Story and Photos by ITN European Reporter Herve’ Rebollo.

Salut à toi American rider,

On that last Saturday in February, it was time to ride again, and (almost) everyone was ready to go…

The idea was to visit my friend JP in his so cool workshop (remember, I wrote an article a few years ago about his talented son Vincent: INTRODUCING VINCENT VERMANDEL, A 16 YEAR OLD MOTOR HEAD IN FRANCE AND HIS RECONSTRUCTED FXR – Iron Trader News)…

… then, trying to find roads that are not flooded, heading east …

… reach the famous medieval city of PROVINS (80km south east from Paris).

PROVINS is a commune in the SEINE-ET-MARNE department in the ÎLE-DE-FRANCE region in north-central FRANCE. Known for its well-preserved medieval architecture and importance throughout the Middle Ages as an economic center and a host of annual trading fairs.

Provins became a UNESCO World Heritage Site in 2001

And of course, having a maximum of photographies of my lovely Road Glide in front of castles is still one of my favorite game.

Lucky me, it was not cold and not so rainy (we currently have a very strange winter/February month in France. It’s not cold, very soft and incredibly rainy).

The historic walled city of Provins is an outstanding and authentic example of a medieval fair town in Champagne, a region that was an important centre of exchange, and which witnessed, together with the rise of trading fairs in the 11th century, the beginning of significant international trade in Europe.

Of international scope, these trade fairs which targeted merchants and traders required the protection of long-distance freight transport between Europe and the East, encouraging the development of activities such as banking and foreign exchange, as well as productive activities (tanning, dyeing, cloth trade). The urban layout and the medieval dwellings that remain in Provins are an outstanding example of an architectural ensemble built specially to fulfill these functions.

This complex includes merchant houses, vaulted cellars and warehouses, outdoor spaces for trade, and religious ensembles. The city is also known for its well-preserved defense system, which was built for the protection of the fairs.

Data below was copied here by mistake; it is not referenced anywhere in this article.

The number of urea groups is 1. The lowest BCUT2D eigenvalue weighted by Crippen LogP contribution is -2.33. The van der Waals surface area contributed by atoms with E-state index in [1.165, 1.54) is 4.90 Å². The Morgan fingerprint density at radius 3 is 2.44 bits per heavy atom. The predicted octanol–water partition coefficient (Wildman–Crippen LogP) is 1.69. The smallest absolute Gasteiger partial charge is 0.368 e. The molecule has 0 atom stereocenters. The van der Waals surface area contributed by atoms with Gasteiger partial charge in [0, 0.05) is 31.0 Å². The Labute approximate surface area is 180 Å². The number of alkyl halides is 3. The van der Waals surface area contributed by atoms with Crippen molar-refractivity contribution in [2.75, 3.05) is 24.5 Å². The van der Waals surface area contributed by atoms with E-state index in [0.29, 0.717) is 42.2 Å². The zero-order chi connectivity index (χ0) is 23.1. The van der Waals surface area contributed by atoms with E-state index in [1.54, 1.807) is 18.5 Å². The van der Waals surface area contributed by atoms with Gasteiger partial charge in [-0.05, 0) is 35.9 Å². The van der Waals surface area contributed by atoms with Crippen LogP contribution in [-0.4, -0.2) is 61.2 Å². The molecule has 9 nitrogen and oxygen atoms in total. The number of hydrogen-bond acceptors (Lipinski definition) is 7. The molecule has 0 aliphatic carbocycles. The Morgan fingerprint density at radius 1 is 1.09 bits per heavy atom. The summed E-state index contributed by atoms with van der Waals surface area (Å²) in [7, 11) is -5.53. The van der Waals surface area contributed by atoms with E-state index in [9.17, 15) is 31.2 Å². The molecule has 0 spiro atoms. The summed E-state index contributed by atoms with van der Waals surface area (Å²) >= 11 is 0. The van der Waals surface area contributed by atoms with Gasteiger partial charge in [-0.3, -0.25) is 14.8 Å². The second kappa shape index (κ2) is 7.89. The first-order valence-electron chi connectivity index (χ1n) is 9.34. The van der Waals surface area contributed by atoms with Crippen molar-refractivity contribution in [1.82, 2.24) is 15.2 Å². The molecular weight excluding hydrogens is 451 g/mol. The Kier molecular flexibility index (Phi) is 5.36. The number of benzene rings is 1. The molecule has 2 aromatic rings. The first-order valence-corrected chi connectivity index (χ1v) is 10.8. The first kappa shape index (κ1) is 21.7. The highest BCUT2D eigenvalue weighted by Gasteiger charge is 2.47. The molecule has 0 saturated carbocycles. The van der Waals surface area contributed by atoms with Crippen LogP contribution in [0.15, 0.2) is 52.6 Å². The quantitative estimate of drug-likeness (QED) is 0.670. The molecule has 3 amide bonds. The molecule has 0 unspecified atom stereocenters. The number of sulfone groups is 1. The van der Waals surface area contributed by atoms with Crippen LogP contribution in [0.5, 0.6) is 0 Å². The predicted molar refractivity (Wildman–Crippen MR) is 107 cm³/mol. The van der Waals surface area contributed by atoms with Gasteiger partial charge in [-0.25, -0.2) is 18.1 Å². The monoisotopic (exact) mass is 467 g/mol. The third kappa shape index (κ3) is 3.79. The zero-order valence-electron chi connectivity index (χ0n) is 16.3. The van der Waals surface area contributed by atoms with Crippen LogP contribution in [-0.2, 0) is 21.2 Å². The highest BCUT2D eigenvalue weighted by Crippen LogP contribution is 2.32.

At the beginning of the 2nd millennium, Provins was one of several towns in the territory of the Counts of Champagne that became the venues for great annual trading fairs linking northern Europe with the Mediterranean world. Provins preserves to a high degree the architecture and urban layout that characterize these great medieval fair towns.

Although Provins suffered some destruction during the Hundred Years War in the 14th and 15th centuries, as well as during the French Revolution, it was quite minimal. The urban plan of the medieval town is well preserved, as are a large part of the historic buildings, canals and the water management system. Some 150 historic houses have preserved their medieval vaulted cellars, intended for the storage of goods

Despite minor changes since the 17th century, the city has preserved its integrity and that of the places associated with the various functions of the fairs. The relationship of the upper town with the plains of Plateau Briard is also intact. The new buildings in the lower town respect the volumes of the ensemble and integrate nicely with the historic buildings.

Due to its economic decline, but also to the persistence of its urban functions, the medieval fairs town of Provins remains relatively intact to this day. Open spaces, cellars, public and religious buildings and fortifications have preserved the medieval character of the fairgrounds.

The city of Provins is subject to a set of protection measures taken under the Heritage Code and the Environmental Code, which ensure effective protection of the property. In addition to the protection of many buildings under the Historic Monuments Act and the protection of sites outside the ramparts for listed sites, it is part of a remarkable heritage site in which development is strictly controlled.